Believe it or not, I don’t like sharing my real name widely. It doesn’t take much to find it, but most spam marketing scum won’t put in the time to find out who “Ciaoenrico” really is. That’s why I use it everywhere. It’s also why I lied to Apple about what my name is – to protect what little privacy I still have left in a Web 2.0 world.

  8. And did I mention it’s only accessible through iTunes?

    Meaning there’s an extra step to use it, so people won’t just pop in to use it the way they would a web based social network. That means fewer people to follow. I found three. (And I looked a LOT.)

Normally I’d say something like this needs a lot of work – which this does. But the problem is less one of technology decisions that weren’t thought out than one of philosophy. The idea behind this site is to get people to not talk all about music, but music Apple sells. It abandons what makes social great, namely socializing with other people.

Instead they hope I’ll do their work for them, steering people towards great product. The Yelp! of music it ain’t.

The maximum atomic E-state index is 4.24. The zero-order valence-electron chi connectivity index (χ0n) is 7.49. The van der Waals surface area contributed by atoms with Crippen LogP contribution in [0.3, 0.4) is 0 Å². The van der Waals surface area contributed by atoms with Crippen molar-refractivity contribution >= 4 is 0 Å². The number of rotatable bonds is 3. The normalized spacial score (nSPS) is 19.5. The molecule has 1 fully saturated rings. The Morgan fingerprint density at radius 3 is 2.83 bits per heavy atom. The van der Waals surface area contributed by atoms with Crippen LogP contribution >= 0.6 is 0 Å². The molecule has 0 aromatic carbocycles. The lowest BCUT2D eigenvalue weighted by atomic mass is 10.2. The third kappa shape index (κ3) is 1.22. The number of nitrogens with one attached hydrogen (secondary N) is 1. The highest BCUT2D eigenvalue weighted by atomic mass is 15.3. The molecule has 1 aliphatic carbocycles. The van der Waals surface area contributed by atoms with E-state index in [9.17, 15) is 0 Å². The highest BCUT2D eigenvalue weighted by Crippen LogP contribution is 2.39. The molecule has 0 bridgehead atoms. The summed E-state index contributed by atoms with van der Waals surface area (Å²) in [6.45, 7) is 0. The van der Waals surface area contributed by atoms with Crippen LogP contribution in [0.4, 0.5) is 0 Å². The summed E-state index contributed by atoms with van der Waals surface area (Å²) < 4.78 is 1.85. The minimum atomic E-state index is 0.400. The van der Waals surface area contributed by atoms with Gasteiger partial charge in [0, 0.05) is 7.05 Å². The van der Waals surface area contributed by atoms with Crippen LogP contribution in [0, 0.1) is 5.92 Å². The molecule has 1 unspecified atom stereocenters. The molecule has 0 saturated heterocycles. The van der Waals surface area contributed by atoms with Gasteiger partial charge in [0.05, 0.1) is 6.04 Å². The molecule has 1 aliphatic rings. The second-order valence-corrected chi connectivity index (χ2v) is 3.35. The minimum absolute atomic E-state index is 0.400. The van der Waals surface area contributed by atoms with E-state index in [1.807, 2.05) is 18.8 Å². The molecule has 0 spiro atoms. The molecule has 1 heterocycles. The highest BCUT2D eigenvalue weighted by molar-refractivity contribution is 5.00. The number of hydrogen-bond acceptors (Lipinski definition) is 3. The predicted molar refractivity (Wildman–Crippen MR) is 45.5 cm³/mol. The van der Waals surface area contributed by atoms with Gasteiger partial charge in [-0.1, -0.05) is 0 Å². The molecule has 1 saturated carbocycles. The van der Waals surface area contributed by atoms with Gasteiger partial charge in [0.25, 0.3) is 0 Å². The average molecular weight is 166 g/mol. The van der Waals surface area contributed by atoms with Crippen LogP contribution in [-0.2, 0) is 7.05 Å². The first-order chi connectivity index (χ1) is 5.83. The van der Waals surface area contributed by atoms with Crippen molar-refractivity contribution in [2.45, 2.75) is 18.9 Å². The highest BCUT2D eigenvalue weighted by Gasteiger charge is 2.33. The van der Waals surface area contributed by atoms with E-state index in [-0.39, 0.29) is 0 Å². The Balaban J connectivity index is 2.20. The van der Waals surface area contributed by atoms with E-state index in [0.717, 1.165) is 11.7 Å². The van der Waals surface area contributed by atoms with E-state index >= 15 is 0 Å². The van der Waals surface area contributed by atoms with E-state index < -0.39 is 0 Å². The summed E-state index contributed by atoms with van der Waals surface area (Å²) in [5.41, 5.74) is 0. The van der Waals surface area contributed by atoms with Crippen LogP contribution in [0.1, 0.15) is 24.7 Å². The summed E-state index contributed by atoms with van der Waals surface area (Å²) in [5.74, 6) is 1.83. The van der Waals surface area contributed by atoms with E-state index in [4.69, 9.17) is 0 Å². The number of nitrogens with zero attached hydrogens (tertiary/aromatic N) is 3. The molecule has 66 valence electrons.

I don’t doubt Ping will be around for a while, since Apple has deep enough pockets to keep anything going no matter how bad it is. I also don’t doubt the Church of Jobs, who love all things Apple, will do what they always do: Post far and wide about how Ping is, “Sleek. Elegant. Powerful. Changes the game for social networking.”

Here’s an old joke for you: Steve Jobs shits in a paper bag, slaps an Apple logo on it, and sells it in his stores for $400. Five minutes later, Techcrunch (the Pravda of Apple) writes, “Sleek. Elegant. Powerful. Revolutionizes shit in a bag.”

In this case, though, the shit in the bag has been named Ping.

Yet another reaction to the iPad

Steve Jobs unveiling the iTouch Macro

It is not technically possible for you to have gotten to this post without having heard from someone that Apple released it’s entry into the tablet market yesterday, the iPad. It’s impossible because news of it is everywhere, and I just don’t have that kind of reach to have gotten to you first. So I won’t bother recapping.